Moving City: Tracking Change
Ever since quarantine started, we have not been perceiving time the same way as we did when we were able to regularly go outside. Science says it’s because we are not creating meaningful memories, so we feel like time is going by faster, although others might say that for them, it feels as if time is going slower. In reality there is no right answer, because the way we perceive time is entirely personal.
My project attempts to present some of the elements people use to subconsciously keep track of the passing of time: the changing of seasons, commuting, the movement of the sun, and even mundane activities we do at home. I recently became very aware of when I do this myself, using certain shadows in my house to know how many hours of sunlight I have left, or when I am baking and I can tell how long it’s been by looking at the state of my food. Although my original concept involved showing the changing weather exclusively, being at home for so many days at a time made me realize how smaller events can also illustrate the idea of keeping track of time.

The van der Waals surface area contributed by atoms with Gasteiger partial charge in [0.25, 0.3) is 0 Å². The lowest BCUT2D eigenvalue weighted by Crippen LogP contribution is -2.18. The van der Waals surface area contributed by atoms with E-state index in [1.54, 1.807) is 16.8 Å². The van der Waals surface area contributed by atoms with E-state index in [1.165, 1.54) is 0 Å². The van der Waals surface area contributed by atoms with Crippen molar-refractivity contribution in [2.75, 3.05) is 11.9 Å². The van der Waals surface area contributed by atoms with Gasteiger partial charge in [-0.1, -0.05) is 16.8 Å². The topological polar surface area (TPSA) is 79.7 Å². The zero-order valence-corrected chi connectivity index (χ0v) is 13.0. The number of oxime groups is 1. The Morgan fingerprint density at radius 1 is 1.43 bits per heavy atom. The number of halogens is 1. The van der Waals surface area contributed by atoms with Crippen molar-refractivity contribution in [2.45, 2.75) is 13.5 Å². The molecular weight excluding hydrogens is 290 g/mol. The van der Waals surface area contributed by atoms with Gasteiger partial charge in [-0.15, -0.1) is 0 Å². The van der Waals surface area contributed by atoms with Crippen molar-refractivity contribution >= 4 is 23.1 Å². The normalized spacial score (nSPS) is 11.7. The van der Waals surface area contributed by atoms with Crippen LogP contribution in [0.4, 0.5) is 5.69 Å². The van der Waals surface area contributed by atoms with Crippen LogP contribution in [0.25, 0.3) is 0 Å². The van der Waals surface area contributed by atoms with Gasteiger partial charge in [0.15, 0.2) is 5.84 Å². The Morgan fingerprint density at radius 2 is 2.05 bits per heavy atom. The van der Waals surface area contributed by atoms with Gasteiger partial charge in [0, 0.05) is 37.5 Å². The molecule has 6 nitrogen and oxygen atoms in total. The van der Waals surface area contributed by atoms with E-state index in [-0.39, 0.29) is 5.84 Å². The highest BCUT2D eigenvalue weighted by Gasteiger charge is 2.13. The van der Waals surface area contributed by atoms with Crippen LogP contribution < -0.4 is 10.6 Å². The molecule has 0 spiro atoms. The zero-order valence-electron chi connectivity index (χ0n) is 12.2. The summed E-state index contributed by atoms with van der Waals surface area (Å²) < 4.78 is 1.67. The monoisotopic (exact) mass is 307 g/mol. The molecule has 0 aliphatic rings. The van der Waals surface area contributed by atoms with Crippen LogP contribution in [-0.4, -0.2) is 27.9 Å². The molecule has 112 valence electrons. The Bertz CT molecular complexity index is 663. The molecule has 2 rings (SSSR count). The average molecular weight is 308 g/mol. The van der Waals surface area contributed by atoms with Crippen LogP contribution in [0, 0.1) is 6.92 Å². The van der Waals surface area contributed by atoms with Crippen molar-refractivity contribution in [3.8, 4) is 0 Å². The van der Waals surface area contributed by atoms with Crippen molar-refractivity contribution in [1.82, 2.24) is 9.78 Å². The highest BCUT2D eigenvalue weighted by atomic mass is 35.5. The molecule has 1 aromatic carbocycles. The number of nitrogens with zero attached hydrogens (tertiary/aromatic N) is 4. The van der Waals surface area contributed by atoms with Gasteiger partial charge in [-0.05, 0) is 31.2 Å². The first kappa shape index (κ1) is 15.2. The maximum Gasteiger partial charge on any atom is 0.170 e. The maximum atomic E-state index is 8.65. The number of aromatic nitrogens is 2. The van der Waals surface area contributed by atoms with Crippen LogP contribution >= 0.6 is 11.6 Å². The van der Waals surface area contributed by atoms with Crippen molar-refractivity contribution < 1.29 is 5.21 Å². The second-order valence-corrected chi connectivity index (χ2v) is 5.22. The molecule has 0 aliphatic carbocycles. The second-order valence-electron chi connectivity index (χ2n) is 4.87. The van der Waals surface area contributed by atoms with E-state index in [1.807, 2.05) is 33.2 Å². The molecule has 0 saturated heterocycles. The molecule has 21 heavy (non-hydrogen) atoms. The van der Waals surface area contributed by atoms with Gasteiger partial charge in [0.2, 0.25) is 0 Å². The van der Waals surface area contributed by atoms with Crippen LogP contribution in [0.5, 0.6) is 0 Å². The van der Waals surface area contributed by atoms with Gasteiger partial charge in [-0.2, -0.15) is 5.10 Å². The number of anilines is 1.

I decided to only use footage of time-lapses both to create a sense of continuity throughout my video, and also because they are a great way to present how change can build up over time, literally showing how time moves by.